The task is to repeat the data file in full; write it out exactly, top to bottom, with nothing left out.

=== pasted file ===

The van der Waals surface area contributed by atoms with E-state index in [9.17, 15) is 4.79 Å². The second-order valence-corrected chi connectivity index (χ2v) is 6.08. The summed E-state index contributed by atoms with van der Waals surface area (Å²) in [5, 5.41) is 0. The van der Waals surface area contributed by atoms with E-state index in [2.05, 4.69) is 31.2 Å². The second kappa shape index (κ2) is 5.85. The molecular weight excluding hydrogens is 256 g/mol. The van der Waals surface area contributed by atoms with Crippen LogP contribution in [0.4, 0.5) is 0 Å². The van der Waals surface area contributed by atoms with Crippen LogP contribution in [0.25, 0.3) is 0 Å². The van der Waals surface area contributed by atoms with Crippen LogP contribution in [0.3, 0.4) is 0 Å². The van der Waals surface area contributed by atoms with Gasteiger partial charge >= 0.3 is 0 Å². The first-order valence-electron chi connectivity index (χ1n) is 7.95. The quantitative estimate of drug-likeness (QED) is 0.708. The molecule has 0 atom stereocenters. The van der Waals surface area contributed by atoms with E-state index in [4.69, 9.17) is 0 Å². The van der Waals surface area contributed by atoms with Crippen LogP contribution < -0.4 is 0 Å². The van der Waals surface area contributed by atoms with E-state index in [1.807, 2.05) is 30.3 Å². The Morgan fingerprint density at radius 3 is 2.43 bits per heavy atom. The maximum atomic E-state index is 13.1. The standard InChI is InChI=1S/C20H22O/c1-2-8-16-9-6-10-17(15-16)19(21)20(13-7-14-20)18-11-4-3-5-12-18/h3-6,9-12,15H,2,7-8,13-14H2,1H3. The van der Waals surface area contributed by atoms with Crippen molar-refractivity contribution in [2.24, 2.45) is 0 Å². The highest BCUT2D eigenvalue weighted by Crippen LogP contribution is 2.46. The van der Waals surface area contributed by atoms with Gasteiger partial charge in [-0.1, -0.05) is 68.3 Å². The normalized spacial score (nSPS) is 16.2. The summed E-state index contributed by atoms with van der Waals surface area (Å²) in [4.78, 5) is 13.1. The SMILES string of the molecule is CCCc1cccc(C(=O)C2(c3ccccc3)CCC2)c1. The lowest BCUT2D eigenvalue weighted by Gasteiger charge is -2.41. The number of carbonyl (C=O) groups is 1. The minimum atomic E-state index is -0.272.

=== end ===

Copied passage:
The van der Waals surface area contributed by atoms with E-state index in [9.17, 15) is 4.79 Å². The second-order valence-corrected chi connectivity index (χ2v) is 6.08. The summed E-state index contributed by atoms with van der Waals surface area (Å²) in [5, 5.41) is 0. The van der Waals surface area contributed by atoms with E-state index in [2.05, 4.69) is 31.2 Å². The second kappa shape index (κ2) is 5.85. The molecular weight excluding hydrogens is 256 g/mol. The van der Waals surface area contributed by atoms with Crippen LogP contribution in [0.4, 0.5) is 0 Å². The van der Waals surface area contributed by atoms with Crippen LogP contribution in [0.25, 0.3) is 0 Å². The van der Waals surface area contributed by atoms with Crippen LogP contribution in [0.3, 0.4) is 0 Å². The van der Waals surface area contributed by atoms with Gasteiger partial charge >= 0.3 is 0 Å². The first-order valence-electron chi connectivity index (χ1n) is 7.95. The quantitative estimate of drug-likeness (QED) is 0.708. The molecule has 0 atom stereocenters. The van der Waals surface area contributed by atoms with E-state index in [4.69, 9.17) is 0 Å². The van der Waals surface area contributed by atoms with Crippen LogP contribution < -0.4 is 0 Å². The van der Waals surface area contributed by atoms with E-state index in [1.807, 2.05) is 30.3 Å². The Morgan fingerprint density at radius 3 is 2.43 bits per heavy atom. The maximum atomic E-state index is 13.1. The standard InChI is InChI=1S/C20H22O/c1-2-8-16-9-6-10-17(15-16)19(21)20(13-7-14-20)18-11-4-3-5-12-18/h3-6,9-12,15H,2,7-8,13-14H2,1H3. The van der Waals surface area contributed by atoms with Crippen molar-refractivity contribution in [2.24, 2.45) is 0 Å². The highest BCUT2D eigenvalue weighted by Crippen LogP contribution is 2.46. The van der Waals surface area contributed by atoms with Gasteiger partial charge in [-0.1, -0.05) is 68.3 Å². The normalized spacial score (nSPS) is 16.2. The summed E-state index contributed by atoms with van der Waals surface area (Å²) in [4.78, 5) is 13.1. The SMILES string of the molecule is CCCc1cccc(C(=O)C2(c3ccccc3)CCC2)c1. The lowest BCUT2D eigenvalue weighted by Gasteiger charge is -2.41. The number of carbonyl (C=O) groups is 1. The minimum atomic E-state index is -0.272.